Psychotropic medication use that might affect function of neurocircuitry implicated in our hypotheses (at the discretion of the PI), Needle phobia or claustrophobia, Unable to distinguish colors used in Stroop task, Night shift work, Major health problems such as autoimmune disease, heart disease, type I and II diabetes, uncontrolled hypertension or lung diseases other than asthma. The listed health problems are definitive exclusion but decisions regarding major health problems not listed will be based upon the judgment of the investigator, History of a diagnosed Bipolar Disorder, Schizophrenia, or Schizoaffective Disorder, History of serious head trauma or seizure disorder (can be included at the discretion of the PI), No pre-existing chronic infectious disease, Any condition for which, in the opinion of the investigator, transient oxyhemoglobin desaturation is inadvisable, Pregnant or lactating females or has a planned pregnancy during the course of the study, Medication other than for asthma, allergies or contraception (at the discretion of the PI), Inhaled corticosteroids or oral corticosteroids within 1 month of screening, Upper or lower respiratory infection within 1 month of screening, Unstable asthma as indicated by self-report of increased symptoms or increased beta-agonist use over the 2 weeks preceding the screening visit, Currently receiving immunotherapy, Current smokers (defined as smoked within the last year) or a former smoker with a history of >5 pack years, Obesity as defined by a Body Mass Index (BMI) >35 or at the discretion of the principal investigator or co-investigator. Subjects with a BMI between 30 and 35 will be evaluated on a case by case basis by the PI or Co-I to determine eligibility. Use of an investigational drug within 30 days of entering the study. This criteria will be reviewed on a case by case basis by the principal investigator or co-investigator to determine appropriate washout period. Appropriate wash out period may be greater than 30 days depending on the half-life of the investigational drug, History of noncompliance with medical regiments or subjects who are considered unreliable including those with a psychiatric history that, in the opinion of the investigator, may interfere with the conduct of study procedures.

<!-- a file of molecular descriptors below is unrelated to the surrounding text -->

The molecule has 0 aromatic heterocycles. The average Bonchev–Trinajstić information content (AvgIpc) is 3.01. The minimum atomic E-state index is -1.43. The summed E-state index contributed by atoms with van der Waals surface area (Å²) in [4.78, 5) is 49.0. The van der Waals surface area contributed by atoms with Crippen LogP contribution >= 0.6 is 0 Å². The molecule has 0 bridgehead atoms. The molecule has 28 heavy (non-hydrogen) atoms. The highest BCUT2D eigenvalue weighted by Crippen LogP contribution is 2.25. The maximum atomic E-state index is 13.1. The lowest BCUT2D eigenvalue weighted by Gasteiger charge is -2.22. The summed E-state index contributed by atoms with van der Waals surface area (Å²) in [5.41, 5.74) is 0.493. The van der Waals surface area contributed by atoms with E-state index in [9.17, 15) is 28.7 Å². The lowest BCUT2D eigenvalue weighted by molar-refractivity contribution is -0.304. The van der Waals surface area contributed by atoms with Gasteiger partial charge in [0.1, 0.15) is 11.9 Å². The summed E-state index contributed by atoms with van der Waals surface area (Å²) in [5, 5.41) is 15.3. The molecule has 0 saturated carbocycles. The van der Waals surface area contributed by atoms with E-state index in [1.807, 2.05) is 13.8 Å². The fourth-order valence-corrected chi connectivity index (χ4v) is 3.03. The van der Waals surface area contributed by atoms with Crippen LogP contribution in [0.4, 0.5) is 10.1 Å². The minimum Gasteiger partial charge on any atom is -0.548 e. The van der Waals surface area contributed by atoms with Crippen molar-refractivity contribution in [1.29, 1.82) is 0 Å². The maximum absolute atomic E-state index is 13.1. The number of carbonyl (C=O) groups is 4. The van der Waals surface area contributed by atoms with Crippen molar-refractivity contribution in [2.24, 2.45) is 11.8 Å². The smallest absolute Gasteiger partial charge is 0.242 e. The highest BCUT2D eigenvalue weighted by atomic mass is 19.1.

Trial design

43 participants in 1 patient group

MRI-Bronch, PET-WLAC (Stress vs Control)
Description:
Subjects will have a functional MRI scan 24 hours before a bronchoscopy with segmental allergen challenge. 48 hours post segmental allergen challenge, the subject will have another MRI and bronchoscopy. 4-6 weeks later, subjects will have a PET scan and whole lung antigen challenge under a stress condition or control condition. 4-6 weeks later, subject will have another PET scan and whole lung antigen challenge under a stress condition or control condition (whatever they did not have the first time).
Treatment:
Biological: Whole lung antigen challenge, segmental allergen challenge

Trial contacts and locations

1

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Data sourced from clinicaltrials.gov